There are some things that you can always take for granted. Like ice is cold, rain is wet and the WaPo lies. Believe in those three things and you will never be disappointed. The latest in a very long line of fake news is the story they just did on Elon Musk. They claim he got angry and got all of his engineers to rewrite the algorithms so that his tweets always appear on top.
But, they did not bother to try to reach out to Musk or to the engineers to see if the story is true. Had they done that, they would have been unable to publish the story they knew was a lie. They needed to maintain plausible deniability, otherwise, it is defamation. This way they can plead ignorance and it is impossible to prove they aren’t. That would be harder than trying to milk a magnesia fly.
Your article is false and obviously so. Do you really do no research at all? I mean, like reading a few tweets, for example. https://t.co/c3ST23XX15
— Elon Musk (@elonmusk) February 17, 2023
The WaPo spared no expense and assigned two writers to the story. But the WaPo refuses to spread rumors. They only start them. You have to spread them yourselves. The paper that lives in darkness could not pass up an opportunity to slander Musk. And with two reporters, you would think they could investigate their story. But, it is like the guy who was searching for a bag of dog poop he lost on Main St. He was asked where he lost it and he replied Oak St. Why don’t you look there the man asked. Because I might find it the first man replied.
SAN FRANCISCO — Nearly four months into Elon Musk’s ownership of Twitter, one of the most influential social media websites has been transformed into a mercurial billionaire’s personal sandbox.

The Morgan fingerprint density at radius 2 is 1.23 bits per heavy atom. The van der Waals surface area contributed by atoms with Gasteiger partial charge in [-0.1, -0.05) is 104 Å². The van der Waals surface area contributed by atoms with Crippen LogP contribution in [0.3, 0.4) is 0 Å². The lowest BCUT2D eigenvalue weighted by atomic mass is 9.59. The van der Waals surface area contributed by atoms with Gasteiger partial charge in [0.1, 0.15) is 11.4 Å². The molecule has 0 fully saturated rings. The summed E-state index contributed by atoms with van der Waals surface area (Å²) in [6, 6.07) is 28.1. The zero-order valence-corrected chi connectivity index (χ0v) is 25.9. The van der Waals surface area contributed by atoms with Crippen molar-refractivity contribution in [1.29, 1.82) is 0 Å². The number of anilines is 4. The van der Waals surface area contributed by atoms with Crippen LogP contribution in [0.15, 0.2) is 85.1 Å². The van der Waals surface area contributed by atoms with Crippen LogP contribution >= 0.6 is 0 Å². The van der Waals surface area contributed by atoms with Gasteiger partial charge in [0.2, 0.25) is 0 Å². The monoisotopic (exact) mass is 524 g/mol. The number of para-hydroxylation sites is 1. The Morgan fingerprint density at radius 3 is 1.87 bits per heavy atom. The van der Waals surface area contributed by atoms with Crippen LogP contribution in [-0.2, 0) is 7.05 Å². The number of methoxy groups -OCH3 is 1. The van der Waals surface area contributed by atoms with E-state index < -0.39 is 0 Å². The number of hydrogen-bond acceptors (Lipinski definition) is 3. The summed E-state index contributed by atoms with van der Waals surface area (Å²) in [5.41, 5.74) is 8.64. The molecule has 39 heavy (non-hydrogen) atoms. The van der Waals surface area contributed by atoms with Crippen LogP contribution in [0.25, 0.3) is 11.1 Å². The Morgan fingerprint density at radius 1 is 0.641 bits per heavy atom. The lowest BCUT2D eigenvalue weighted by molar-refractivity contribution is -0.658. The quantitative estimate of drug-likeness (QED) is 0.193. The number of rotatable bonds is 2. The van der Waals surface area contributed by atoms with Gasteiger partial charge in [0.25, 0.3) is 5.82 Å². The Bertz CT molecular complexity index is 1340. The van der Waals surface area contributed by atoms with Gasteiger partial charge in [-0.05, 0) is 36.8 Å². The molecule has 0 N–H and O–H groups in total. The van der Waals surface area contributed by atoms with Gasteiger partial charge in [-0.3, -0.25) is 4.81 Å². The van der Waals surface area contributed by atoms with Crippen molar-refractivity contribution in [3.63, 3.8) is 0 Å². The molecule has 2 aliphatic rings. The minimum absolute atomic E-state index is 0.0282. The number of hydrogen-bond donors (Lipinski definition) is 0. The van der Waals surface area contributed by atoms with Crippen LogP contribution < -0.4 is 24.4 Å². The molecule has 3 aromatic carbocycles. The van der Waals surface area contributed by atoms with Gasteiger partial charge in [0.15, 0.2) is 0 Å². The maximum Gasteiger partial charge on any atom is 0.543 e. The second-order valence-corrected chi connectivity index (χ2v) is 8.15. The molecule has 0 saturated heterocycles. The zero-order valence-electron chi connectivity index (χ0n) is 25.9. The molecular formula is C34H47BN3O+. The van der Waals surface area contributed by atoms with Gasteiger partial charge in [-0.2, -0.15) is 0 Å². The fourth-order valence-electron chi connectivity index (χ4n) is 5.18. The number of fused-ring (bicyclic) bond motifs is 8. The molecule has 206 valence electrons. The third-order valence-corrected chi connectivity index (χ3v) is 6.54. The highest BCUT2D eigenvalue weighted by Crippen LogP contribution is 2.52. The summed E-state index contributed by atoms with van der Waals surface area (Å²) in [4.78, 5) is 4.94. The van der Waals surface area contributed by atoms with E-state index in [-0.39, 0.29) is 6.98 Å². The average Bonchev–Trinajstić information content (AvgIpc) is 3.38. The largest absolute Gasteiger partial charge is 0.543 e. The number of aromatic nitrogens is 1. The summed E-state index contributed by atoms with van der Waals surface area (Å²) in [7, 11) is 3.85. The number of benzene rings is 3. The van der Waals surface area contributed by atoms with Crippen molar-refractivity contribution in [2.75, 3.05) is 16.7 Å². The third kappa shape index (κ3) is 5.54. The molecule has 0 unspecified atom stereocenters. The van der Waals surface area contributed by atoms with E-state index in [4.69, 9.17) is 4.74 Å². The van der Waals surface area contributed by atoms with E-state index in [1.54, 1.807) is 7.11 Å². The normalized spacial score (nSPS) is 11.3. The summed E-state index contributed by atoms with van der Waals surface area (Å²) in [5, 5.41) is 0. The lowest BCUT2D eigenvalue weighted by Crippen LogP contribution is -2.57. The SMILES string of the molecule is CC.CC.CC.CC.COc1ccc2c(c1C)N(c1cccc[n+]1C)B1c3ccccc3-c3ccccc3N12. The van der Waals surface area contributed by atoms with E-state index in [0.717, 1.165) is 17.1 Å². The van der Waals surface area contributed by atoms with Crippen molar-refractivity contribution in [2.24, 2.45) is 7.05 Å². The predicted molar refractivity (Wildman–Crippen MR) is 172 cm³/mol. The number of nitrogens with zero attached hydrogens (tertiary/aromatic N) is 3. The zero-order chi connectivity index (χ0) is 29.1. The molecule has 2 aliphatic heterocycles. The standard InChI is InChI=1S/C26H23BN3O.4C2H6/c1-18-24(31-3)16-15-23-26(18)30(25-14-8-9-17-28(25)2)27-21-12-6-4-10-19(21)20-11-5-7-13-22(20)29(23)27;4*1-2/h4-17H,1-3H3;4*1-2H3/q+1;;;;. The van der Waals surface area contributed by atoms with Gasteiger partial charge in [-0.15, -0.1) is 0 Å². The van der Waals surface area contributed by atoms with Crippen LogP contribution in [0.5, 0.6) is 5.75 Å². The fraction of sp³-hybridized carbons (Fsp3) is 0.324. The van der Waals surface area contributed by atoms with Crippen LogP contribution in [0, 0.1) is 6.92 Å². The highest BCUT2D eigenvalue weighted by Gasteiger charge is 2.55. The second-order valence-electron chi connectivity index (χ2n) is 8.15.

Twitter users knew the site would change under Musk, who purchased the company in October for $44 billion and installed himself as CEO on a promise of restoring “free speech.” What many underestimated was the extent to which Musk would make wholesale changes with the potential to disrupt the experience across the site for his own benefit.
That approach was illustrated dramatically this week when the site Platformer reported Twitter had made major algorithmic changes — on Musk’s orders — that resulted in users seeing the billionaire’s tweets first. Musk had been worried that his engagement was declining: His tweet throwing support behind the Philadelphia Eagles in the Super Bowl had not performed as well as President Biden’s, for example. The fix that Twitter rolled out pushed Musk’s tweets to the top of many users’ feeds, something widely noted by users.
Without a doubt, the authors of this story used fired workers as a source. But, since they were fired how would they know? Fired workers have criticized Musk for everything. They even criticized him for trying to eliminate all bots. But, ask yourself this. Even though Musk fired so many workers, how is it possible that there is no problem using the site? They are hardly missed at all.
Even before he bought Twitter, Musk emphasized the site’s need to crack down on spam and bots, particularly those shilling cryptocurrency.
“If our Twitter bid succeeds, we will defeat the spam bots or die trying!” Musk posted on April 21, shortly before the deal was made, a day before he decried what he said were verified “scam crypto bots” on the site.
It wasn’t that crypto bots weren’t a problem.
“All the examples were pretty unique to him, but there were these long-standing issues that overlapped,” one of the former employees recalled.
Musk’s pronouncements about the problems plaguing Twitter even before the takeover were often raising alarms about issues that were far from the typical user’s experience, according to the former employees.